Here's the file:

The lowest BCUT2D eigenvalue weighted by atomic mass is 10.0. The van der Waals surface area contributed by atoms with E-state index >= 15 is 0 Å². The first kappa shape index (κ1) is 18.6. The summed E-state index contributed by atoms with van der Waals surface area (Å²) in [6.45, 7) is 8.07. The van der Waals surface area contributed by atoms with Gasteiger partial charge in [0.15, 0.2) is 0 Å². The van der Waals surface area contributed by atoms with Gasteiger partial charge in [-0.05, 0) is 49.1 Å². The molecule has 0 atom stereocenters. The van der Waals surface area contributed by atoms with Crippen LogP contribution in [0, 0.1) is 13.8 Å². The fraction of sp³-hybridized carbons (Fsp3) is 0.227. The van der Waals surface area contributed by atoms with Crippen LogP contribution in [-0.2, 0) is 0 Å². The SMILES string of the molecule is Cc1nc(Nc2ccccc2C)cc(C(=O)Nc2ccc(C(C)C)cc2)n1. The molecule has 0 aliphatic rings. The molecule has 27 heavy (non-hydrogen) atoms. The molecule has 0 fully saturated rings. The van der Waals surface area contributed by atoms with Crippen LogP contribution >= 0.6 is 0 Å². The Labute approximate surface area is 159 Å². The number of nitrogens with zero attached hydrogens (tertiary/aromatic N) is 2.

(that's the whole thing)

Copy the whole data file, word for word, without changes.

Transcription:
The lowest BCUT2D eigenvalue weighted by atomic mass is 10.0. The van der Waals surface area contributed by atoms with E-state index >= 15 is 0 Å². The first kappa shape index (κ1) is 18.6. The summed E-state index contributed by atoms with van der Waals surface area (Å²) in [6.45, 7) is 8.07. The van der Waals surface area contributed by atoms with Gasteiger partial charge in [0.15, 0.2) is 0 Å². The van der Waals surface area contributed by atoms with Gasteiger partial charge in [-0.05, 0) is 49.1 Å². The molecule has 0 atom stereocenters. The van der Waals surface area contributed by atoms with Crippen LogP contribution in [0, 0.1) is 13.8 Å². The fraction of sp³-hybridized carbons (Fsp3) is 0.227. The van der Waals surface area contributed by atoms with Crippen LogP contribution in [-0.2, 0) is 0 Å². The SMILES string of the molecule is Cc1nc(Nc2ccccc2C)cc(C(=O)Nc2ccc(C(C)C)cc2)n1. The molecule has 0 aliphatic rings. The molecule has 27 heavy (non-hydrogen) atoms. The molecule has 0 fully saturated rings. The van der Waals surface area contributed by atoms with Crippen LogP contribution >= 0.6 is 0 Å². The Labute approximate surface area is 159 Å². The number of nitrogens with zero attached hydrogens (tertiary/aromatic N) is 2.